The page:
The ordinary? Well, we can only consider our response to persecution extraordinary if we fail to understand our purpose as a Church. If we believe that the Church's purpose is to create and defend a particular version of western culture, then preaching the word in defiance of violent secular repression seems extraordinary. If we believe that the Church's purpose is to support the platform of a particular political ideology, or promote a particular economic system, then preaching the word in defiance of persecution seems extraordinary. If we believe that the Church's purpose is to provide us with a ready-made network of like-minded friends, business contacts, or just something to do on a Sunday morning, then preaching the word in defiance of the law, in defiance of all social pressure to stop seems more than just extraordinary; it's socially suicidal, even downright dumb. However, since the purpose of the Church is to preach the word, preaching the word – even in defiance of persecution, esp. in defiance of persecution – is the most natural thing for us to do. Why? B/c when the word of God is preached, there is always great joy. The Good News of God's mercy to sinners always brings with it the blessings of freedom, healing, and peace.

It is the nature and purpose of the Church to preach the word “in season and out.” If that's not enough to explain her defiance of persecution, then let this be enough: “I am the bread of life; whoever comes to me will never hunger, and whoever believes in me will never thirst.” Where would the hungry go to eat the bread of life if not the Church? How could anyone come to believe if there were no witnesses giving testimony? The Church is in the world to be the living sacrament of Christ, to point to and make present his saving power among the nations. Jesus says, “For this is the will of my Father, that everyone who sees the Son and believes in him may have eternal life. . .” How does anyone in 2016 “see the Son” and come to believe in him? Through the teaching and preaching and sacraments of his Body, the Church – alive and well 2,000 yrs after his resurrection. In defiance of persecution, social ostracism, ridicule, corruption, scandal, exile, and occasional defeat, alive and well for 2,000 yrs, living in his resurrection to preach the Good News of God's mercy to sinners. Our purpose is not victory over our enemies. God has always, already won. Our purpose is to tell the world that He has won, is winning, and will always win, and that He wants us all, everyone to share in that victory through Christ, His Son.

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12 April 2016

You know that I love you

3rd Sunday of Easter 2016
Fr. Philip Neri Powell, OP
Our Lady of the Rosary

Our Lord asks Peter a question—The Question, actually—the question that makes Peter squirm like a worm on a hot rock: “Simon [Peter], son of John, do you love me more than these?”* We can't help but wonder what went through Peter's head at hearing this question. He must've flashed back to the time Jesus asked the disciples, “Who do you say that I am?” And he answered, “You are the Son of the living God.” He must've remembered rebuking Jesus when the Lord revealed that he would die in Jerusalem, and Jesus yelling at him, “Get behind me, Satan!” He must've remembered Jesus' prophecy that he would deny knowing him three times in the Garden. That memory must've made him blush in shame. His betrayal. Fleeing arrest. Outright lying. Now, the Risen Lord sits with him on the shore of the Sea of Tiberias and asks, “Simon [Peter], do you love me more than these?” Of course, Peter says that he loves the Lord. Could he say anything else? Truly, sitting there in the presence of the Risen Lord, could he confess to any other passion but the love btw friends, friends who willingly die for one another? “Yes, Lord, you know that I love you.”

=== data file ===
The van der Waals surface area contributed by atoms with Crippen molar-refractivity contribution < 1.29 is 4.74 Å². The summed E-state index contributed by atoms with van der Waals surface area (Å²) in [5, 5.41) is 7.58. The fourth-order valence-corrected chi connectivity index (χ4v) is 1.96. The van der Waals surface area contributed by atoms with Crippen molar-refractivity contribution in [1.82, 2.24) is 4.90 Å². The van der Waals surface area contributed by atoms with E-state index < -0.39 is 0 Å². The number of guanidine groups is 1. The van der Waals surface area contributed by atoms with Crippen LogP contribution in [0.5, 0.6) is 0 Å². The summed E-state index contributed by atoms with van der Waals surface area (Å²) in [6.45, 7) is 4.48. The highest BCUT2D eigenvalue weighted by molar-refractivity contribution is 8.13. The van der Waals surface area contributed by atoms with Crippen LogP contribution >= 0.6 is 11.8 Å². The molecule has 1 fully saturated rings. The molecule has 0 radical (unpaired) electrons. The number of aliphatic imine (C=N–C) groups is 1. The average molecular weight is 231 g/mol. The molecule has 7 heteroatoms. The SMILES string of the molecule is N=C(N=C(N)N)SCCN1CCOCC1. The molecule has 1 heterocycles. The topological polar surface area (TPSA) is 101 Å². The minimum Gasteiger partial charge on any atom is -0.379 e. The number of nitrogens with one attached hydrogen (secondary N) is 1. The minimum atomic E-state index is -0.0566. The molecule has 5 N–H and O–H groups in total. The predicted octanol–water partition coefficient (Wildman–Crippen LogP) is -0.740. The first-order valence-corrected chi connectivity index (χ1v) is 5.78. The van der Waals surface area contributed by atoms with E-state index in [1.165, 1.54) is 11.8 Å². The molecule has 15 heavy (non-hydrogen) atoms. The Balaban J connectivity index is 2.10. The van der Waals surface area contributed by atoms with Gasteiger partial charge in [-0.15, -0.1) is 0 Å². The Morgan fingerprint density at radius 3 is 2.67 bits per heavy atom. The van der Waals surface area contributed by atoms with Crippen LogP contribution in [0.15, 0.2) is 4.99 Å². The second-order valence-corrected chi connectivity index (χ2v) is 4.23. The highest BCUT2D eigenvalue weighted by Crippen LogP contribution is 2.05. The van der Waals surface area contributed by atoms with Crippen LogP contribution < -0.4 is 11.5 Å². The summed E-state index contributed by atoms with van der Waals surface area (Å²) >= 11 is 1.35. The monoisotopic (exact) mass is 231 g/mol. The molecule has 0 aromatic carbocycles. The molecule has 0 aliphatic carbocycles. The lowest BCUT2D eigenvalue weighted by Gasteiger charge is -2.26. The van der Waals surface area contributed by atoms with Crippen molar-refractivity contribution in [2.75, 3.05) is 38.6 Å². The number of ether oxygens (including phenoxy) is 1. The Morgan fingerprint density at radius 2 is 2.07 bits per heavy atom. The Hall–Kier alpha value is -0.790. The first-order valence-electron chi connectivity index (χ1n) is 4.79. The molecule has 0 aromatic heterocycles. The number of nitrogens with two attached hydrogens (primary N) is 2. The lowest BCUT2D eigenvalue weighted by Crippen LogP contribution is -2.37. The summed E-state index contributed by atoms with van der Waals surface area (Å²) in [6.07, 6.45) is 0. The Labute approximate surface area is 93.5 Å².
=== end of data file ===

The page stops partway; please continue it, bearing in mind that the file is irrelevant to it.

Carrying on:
This first answer to the Jesus' question tells us that Peter is confused. “You know that I love you,” so why are you asking me if I love you? All those memories of rebuking Jesus, betraying him, denying him; all those chances to live out the radical love btw friends willing to die for one another; all those flashes of revelation into his teacher's true nature and ministry, the entirety of his short but intense life with this extraordinary man of God—they all collapse into this single, profoundly intimate meeting btw a sinner and his Savior: “Peter, do you love me?” “Yes, Lord, you know that I love you.” No, Peter isn't confused at all. He's feeling awkward, spiritually clumsy. He wants this moment to end. What can I say to get this over with? Or maybe he's hurt that his teacher thinks he might not love him. He has every reason to doubt that he does. Or maybe Peter is offended by the question, “You know that I love you, Lord,” why do you ask? Why does Jesus interrogate Peter this way? Not once or twice but three times he asks. And three times Peter gives the same answer. By the third time, John tells us, Peter is “distressed.” He's worried. Does the Lord really think that I don't love him? Peter is “grieved” by the possibility, so he answers, a little desperately, “Lord, you know everything; you know that I love you.” Jesus says, “Feed my sheep.”